A clever comic romp that teases at the nature — and future — of life, death and what it is to be human, without ever being ponderous… [Frankissstein is] first-rate.

Daily Mail

Funny and philosophical… This is a love story about life itself from a gifted writer.

Psychologies

A deeply pertinent engagement with hybridity. Here, hard science and dreamy Romanticism exist in both tension and harmony… Frankisstein abounds with invention… this is a work of both pleasure and profundity, robustly and skilfully structured, and suffused with all Winterson’s usual preoccupations – gender, language, sexuality, the limits of individual liberty and the life of ideas.

Sam Byers, Guardain, *Book of the Week*

A surprisingly funny novel… [and] characters…[are] well-rounded, with unexpected layers.

Rhian Drinkwater, SFX

Highly satisfying.

Claire Allfree, Daily Telegraph

Winterson’s witty and imaginatively plotted novel is a dizzying tour of future possibilities… Timely and thought-provoking, Frankisstein raises questions about the role of out bodies, the future of relationships, and, ultimately what it means to be human.

Anna Matthews, Diva

Shot through with references from Emily Dickinson, Shakespeare and TS Eliot, Winterson’s latest offering has a flavour of classical legend. She makes the world afresh, whole emphasising the human need for super-human figure and god-like intelligence is eternal.

Daily Express

An essential read for now.

Marta Bausells, ELLE

Winterson always pushes boundaries with her writing and this novel is no different.

Joanne Finney, Good Housekeeping

Winterson’s bold novel asks old questions about the body’s possibilities in a provocative new way.

Sharmaine Lovegrove, Sunday Times

Playfully allusive and relentlessly readable, it’s a book so wild and fizzing with ideas you feel it might actually pop.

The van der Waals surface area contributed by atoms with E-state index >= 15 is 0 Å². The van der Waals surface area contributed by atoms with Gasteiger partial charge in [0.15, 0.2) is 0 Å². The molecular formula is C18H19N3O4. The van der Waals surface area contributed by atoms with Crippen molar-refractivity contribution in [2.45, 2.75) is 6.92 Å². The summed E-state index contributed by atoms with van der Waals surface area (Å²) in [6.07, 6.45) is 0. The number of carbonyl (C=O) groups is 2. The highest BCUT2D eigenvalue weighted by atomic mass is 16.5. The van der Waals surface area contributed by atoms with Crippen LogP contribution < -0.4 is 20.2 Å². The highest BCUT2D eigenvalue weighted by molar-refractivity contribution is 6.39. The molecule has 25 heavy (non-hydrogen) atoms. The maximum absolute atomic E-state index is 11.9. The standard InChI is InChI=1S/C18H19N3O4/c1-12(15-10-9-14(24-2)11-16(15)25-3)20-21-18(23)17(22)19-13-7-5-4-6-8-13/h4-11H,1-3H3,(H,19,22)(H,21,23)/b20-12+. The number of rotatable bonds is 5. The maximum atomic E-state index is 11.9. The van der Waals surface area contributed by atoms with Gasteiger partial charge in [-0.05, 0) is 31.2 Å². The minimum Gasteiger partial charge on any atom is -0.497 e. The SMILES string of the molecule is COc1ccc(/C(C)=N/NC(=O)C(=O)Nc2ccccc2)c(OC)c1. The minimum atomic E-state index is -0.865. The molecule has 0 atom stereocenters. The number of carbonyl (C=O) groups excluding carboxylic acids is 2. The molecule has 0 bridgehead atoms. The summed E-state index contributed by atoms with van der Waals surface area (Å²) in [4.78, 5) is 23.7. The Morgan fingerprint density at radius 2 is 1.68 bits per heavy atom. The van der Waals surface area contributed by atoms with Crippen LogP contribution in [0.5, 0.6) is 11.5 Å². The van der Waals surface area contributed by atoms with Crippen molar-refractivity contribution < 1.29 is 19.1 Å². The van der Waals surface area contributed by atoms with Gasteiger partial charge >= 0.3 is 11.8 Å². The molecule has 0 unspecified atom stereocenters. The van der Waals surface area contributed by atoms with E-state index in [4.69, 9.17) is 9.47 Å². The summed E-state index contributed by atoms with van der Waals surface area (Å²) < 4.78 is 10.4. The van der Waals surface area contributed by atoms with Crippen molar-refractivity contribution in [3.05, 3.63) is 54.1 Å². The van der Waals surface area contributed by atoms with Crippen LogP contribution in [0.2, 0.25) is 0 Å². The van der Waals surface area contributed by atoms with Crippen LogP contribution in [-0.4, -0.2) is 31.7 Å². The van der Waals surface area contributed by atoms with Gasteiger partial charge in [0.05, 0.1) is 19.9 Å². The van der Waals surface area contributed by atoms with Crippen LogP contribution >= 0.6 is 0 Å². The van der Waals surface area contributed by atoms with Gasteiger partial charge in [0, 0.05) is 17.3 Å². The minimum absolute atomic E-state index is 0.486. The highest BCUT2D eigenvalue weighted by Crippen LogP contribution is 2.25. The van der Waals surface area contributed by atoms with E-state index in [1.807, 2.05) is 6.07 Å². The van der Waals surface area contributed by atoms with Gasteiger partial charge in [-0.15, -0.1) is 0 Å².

Anthony Cummins, Metro

Playful and inventive… There is a merged ocean of thought with [Frankisstein]; ideas slip between characters and time frames. Frankisstein reincarnates as it evolves, each part deepening the part before it.

Rozalind Dineen, Times Literary Supplement

A weird and engaging and extremely funny take on Shelley’s classic… The book seeks to shift our perspective on humanity, I think, and the purpose of being… Technology today is allowing us to shape our notions of sex and gender; tomorrow, it will shape our end.

Judie Bindel, UnHerd

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Formats & editions

  • Trade Paperback

    9781787331419

    May 21, 2019

    Jonathan Cape

    352 pages

    RRP $29.99

    Online retailers

    • Amazon
    • Angus & Robertson Bookworld
    • Booktopia
    • Dymocks
    • Abbey's Bookshop
    • Boomerang Books
    • Collins Booksellers
    • Books Kinokuniya
    • QBD
    • Readings
    • Robinsons Bookshop
    • The Nile
    Or

    Find your local bookstore at booksellers.org.au

  • Hardback

    9781787331402

    May 21, 2019

    Jonathan Cape

    352 pages

    RRP $32.99

    Online retailers

    • Amazon
    • Angus & Robertson Bookworld
    • Booktopia
    • Dymocks
    • Abbey's Bookshop
    • Boomerang Books
    • Collins Booksellers
    • Books Kinokuniya
    • QBD
    • Readings
    • Robinsons Bookshop
    • The Nile
    Or

    Find your local bookstore at booksellers.org.au

  • EBook

    9781473563254

    May 23, 2019

    Vintage Digital

    352 pages

    Online retailers

    • Amazon Kindle AU
    • iBooks
    • Google Play EBook AU
    • Kobo Ebook
    • Booktopia
    • eBooks

Extract

Lake Geneva, 1816

Reality is water-soluble.

What we could see, the rocks, the shore, the trees, the boats on the lake, had lost their usual definition and blurred into the long grey of a week’s rain. Even the house, that we fancied was made of stone, wavered inside a heavy mist and through that mist, sometimes, a door or a window appeared like an image in a dream.

Every solid thing had dissolved into its watery equivalent.